Dell Faces Lawsuit Over Alienware Area 51M R1’s Upgradeability Feature
Dell has been hit with a class action lawsuit over the “unprecedented upgradeability” its Alienware Area 51M R1 gaming laptop had advertised.
The lawsuit (thanks, PC Gamer), which was filed in the Northern District of California, accuses Dell of falsely advertising that the Area 51M R1’s CPU and GPU – mainly referred to as “Core Components” in the lawsuit – were “fully upgradeable to future Intel CPUs and NVIDIA GPUs”. It also noted that the laptop was released a year before end of the life cycle of its core components, with the following year seeing the release of the Super versions of the RTX 2060, RTX 2070, and RTX 2080 as well as Intel’s 10th gen CPUs.
“Dell knew it had to address consumers’ hesitation to purchase the Area 51M R1 shortly before its Core Components became outdated,” the lawsuit alleges. “To that end, Dell represented that the Area 51M R1's Core Components were upgradeable, thereby addressing any hesitation or apprehension consumers had regarding its soon to be outdated Core Components.”
The lawsuit also blames Dell’s “‘unfair’ business practices” for causing the plaintiff to spend money on the Area 51M R1 “that they would not have otherwise spent had they known that these laptops were not upgradeable”.
The plaintiff is seeking “restitution from Dell for violation of the False Advertising Law and Unfair Competition Law, damages for fraudulent misrepresentation, and injunctive relief pursuant to the Consumers Legal Remedies Act”. There is also a demand for a jury trial. Meanwhile, Dell told PC Gamer that it would not comment on legal matters.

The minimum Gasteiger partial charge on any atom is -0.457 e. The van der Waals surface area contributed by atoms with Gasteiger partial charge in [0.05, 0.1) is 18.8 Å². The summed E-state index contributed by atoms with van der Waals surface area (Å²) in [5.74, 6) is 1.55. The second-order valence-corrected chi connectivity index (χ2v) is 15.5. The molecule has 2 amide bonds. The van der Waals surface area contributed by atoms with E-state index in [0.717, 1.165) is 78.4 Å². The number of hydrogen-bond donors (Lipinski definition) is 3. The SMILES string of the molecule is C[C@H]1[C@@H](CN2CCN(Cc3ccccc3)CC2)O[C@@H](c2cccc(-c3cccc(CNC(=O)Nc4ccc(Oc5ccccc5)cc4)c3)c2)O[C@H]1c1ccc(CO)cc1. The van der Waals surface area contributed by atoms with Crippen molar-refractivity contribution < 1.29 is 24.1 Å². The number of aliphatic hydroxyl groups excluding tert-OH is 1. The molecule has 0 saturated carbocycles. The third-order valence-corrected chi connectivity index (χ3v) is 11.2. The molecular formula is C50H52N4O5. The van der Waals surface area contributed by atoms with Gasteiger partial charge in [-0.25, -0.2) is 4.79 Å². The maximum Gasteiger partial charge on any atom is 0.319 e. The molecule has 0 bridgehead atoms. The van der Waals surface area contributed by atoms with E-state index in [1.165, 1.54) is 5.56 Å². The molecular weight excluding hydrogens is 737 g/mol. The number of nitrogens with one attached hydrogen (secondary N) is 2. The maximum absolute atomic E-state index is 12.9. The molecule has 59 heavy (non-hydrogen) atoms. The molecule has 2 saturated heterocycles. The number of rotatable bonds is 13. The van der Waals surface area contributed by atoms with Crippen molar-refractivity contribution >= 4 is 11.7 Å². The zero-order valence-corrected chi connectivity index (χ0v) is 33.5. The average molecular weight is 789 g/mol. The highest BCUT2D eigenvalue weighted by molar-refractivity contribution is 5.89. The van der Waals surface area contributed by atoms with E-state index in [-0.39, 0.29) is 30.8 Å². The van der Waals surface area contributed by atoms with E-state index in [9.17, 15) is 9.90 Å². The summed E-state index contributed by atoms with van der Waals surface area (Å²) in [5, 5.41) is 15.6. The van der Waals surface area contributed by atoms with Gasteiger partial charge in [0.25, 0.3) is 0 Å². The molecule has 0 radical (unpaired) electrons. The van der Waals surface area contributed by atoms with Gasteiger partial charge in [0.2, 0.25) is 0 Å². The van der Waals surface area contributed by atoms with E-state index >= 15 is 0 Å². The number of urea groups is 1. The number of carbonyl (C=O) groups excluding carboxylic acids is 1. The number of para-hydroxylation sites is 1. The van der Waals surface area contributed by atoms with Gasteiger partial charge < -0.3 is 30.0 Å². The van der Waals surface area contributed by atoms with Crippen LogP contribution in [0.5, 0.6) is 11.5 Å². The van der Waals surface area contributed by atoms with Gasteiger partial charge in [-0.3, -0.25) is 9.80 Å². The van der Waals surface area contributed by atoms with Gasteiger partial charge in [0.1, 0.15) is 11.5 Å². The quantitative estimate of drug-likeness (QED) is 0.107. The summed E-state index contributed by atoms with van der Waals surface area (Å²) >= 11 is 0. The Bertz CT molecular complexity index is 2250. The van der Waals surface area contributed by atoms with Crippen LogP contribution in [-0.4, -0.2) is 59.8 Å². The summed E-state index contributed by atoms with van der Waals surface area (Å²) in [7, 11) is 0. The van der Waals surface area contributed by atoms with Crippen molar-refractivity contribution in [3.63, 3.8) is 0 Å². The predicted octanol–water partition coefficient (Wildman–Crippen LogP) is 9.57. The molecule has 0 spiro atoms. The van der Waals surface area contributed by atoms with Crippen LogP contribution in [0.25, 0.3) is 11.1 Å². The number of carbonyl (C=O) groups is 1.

The Area 51M R1 came with 9th gen Intel chips and could not support the 10th gen Intel CPUs, which had different socket specifications and were incompatible with its motherboard. The laptop’s CPU upgrades, as The Verge noted last year, were limited to the 9th gen chips it already offered at launch. Meanwhile, the Area 51M R1’s GPU upgrade kits offered the RTX 2070 and RTX 2080, which were also available in the laptop’s higher-end versions at launch. 2020’s Area-51m R2 would sport both 10th gen chips and RTX Super cards, although its upgrades were similarly limited to options within the current-gen.
While the upgradeability of the Area 51M R1 (and Area-51m R2) certainly leaves a lot to be desired, The Verge pointed out that Alienware had not promised upgrade options involving new GPUs (although the laptop’s page does use the words “unprecedented upgradability” to refer to its upgrade feature). For the CPUs, Tom's Hardware notes that Alienware representatives had told the media during briefings that CPU upgrades were possible provided that Intel's Z390 chipset was used.
However, lawyer David W. Kani told Tom’s Hardware,“Dell’s advertisement to the public didn’t place any restrictions on the upgradeability of the laptop. They also never disclosed that those with the highest spec CPU and/or GPU that their device would not be upgradeable."
The lawsuit argues that this representation resulted in ”a reasonable expectation with consumers that the upgradability of the Area 51M R1 extended to yet to be released Intel CPUs and NVIDIA GPUs, and did in fact create such expectations with consumers.”